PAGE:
- William Shakespeare,
        The Tragedy of King Richard the Second
         (Gaunt at II, i)

A fine volley of words, gentlemen, and quickly shot off.
      - William Shakespeare,
        The Two Gentlemen of Verona
         (Silvia at II, iv)

These words are razors to my wounded heart.
      - William Shakespeare, Titus Andronicus
         (Titus at I, i)

Words are grown so false, I am loath to prove reason with them.
      - William Shakespeare, Twelfth Night

Troth, sir, I can yield you none without words, and words are grown so false I am loath to prove reason with them.
      - William Shakespeare,
        Twelfth Night, or, What You Will
         (Clown at III, i)

My method is to take the utmost trouble to find the right thing to say, and then to say it with the utmost levity.
      - George Bernard Shaw

Words are only postage stamps delivering the object for you to unwrap.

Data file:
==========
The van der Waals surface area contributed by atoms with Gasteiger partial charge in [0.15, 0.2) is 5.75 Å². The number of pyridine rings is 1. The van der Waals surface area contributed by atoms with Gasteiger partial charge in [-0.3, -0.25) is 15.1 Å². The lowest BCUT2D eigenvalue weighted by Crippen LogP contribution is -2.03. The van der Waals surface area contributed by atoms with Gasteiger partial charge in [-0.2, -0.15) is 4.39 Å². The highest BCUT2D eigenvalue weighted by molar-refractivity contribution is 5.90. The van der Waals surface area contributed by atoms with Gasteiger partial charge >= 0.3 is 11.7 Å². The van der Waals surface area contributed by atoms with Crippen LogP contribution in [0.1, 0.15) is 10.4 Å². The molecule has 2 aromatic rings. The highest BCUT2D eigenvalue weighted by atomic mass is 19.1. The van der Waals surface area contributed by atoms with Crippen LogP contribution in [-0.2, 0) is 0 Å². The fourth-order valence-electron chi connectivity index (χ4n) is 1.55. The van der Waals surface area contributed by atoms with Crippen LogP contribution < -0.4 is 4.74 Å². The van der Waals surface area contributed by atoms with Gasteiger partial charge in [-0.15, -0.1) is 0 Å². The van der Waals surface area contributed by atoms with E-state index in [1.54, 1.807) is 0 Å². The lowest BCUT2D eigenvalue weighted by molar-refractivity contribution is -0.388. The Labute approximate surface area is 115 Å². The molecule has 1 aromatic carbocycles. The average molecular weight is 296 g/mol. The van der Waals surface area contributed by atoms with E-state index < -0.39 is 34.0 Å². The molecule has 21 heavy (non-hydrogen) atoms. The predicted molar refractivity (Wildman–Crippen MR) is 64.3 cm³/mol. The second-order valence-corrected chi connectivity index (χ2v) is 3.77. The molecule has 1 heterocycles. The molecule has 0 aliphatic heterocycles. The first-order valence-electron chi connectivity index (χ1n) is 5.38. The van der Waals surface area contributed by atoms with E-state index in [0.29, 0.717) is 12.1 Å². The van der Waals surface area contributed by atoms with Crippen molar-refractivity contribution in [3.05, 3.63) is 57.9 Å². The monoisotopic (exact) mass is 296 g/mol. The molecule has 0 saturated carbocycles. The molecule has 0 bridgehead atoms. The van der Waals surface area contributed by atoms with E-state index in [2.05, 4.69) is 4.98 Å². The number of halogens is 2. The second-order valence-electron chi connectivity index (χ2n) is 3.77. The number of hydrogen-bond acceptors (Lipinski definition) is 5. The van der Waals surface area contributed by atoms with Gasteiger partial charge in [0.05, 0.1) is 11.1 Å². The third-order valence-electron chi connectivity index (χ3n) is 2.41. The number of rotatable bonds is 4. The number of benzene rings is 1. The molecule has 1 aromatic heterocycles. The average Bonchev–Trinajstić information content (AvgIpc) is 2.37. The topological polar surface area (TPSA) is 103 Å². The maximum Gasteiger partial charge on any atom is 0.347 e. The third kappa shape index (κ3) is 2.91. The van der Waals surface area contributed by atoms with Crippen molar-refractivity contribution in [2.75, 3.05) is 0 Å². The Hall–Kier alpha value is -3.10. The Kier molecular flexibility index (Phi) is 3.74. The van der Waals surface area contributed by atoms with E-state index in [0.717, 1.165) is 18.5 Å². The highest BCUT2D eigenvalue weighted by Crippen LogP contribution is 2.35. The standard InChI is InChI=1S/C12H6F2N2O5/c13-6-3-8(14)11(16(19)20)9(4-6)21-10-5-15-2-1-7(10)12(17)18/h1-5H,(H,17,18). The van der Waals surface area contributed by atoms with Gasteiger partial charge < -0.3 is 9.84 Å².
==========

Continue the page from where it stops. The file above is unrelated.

- George Bernard Shaw

Men who have much to say use the fewest words.
      - Henry Wheeler Shaw (used pseudonyms Josh Billings and Uncle Esek)

Words are often seen hunting for an idea, but ideas are never seen hunting for words.
      - Henry Wheeler Shaw (used pseudonyms Josh Billings and Uncle Esek)

We know not what we do
  When we speak words.
      - Percy Bysshe Shelley, Rosalind and Helen
         (l. 1,108)


Displaying page 9 of 11 for this topic:   << Prev  Next >>  1 2 3 4 5 6 7 8 [9] 10 11

 WWW.GIGA-USA.COM     Back to Top of Page 
The GIGA name and the GIGA logo are trademarks registered in the United States Patent and Trademark Office.
GIGA-USA and GIGA-USA.COM are servicemarks of the domain owner.
Copyright © 1999-2013 John C. Shepard. All Rights Reserved.
Last Revised: 2013 March 16
Click > HERE < to report errors

Buy a good book from
Varying Hare Books